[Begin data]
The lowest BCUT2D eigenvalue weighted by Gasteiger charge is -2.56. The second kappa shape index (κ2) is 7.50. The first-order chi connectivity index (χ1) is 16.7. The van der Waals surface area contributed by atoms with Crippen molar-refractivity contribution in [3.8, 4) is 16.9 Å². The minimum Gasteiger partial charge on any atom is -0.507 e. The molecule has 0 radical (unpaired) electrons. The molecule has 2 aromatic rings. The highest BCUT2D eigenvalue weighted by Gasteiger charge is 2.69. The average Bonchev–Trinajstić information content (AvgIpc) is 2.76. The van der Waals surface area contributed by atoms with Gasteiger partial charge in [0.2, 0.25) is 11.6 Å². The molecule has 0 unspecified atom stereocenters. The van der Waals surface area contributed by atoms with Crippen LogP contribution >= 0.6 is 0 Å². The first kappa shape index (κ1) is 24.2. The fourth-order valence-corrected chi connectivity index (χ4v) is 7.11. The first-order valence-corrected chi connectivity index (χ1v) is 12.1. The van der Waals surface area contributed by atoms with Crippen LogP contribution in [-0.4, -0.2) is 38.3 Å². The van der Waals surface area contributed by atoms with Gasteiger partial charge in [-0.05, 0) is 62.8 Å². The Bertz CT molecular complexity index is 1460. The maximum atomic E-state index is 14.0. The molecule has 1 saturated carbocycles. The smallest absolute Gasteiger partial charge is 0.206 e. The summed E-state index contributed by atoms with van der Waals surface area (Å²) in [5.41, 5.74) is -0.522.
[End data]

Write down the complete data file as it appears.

The lowest BCUT2D eigenvalue weighted by Gasteiger charge is -2.56. The second kappa shape index (κ2) is 7.50. The first-order chi connectivity index (χ1) is 16.7. The van der Waals surface area contributed by atoms with Crippen molar-refractivity contribution in [3.8, 4) is 16.9 Å². The minimum Gasteiger partial charge on any atom is -0.507 e. The molecule has 0 radical (unpaired) electrons. The molecule has 2 aromatic rings. The highest BCUT2D eigenvalue weighted by Gasteiger charge is 2.69. The average Bonchev–Trinajstić information content (AvgIpc) is 2.76. The van der Waals surface area contributed by atoms with Gasteiger partial charge in [0.2, 0.25) is 11.6 Å². The molecule has 0 unspecified atom stereocenters. The van der Waals surface area contributed by atoms with Crippen LogP contribution >= 0.6 is 0 Å². The first kappa shape index (κ1) is 24.2. The fourth-order valence-corrected chi connectivity index (χ4v) is 7.11. The first-order valence-corrected chi connectivity index (χ1v) is 12.1. The van der Waals surface area contributed by atoms with Crippen LogP contribution in [-0.4, -0.2) is 38.3 Å². The van der Waals surface area contributed by atoms with Gasteiger partial charge in [-0.05, 0) is 62.8 Å². The Bertz CT molecular complexity index is 1460. The maximum atomic E-state index is 14.0. The molecule has 1 saturated carbocycles. The smallest absolute Gasteiger partial charge is 0.206 e. The summed E-state index contributed by atoms with van der Waals surface area (Å²) in [5.41, 5.74) is -0.522.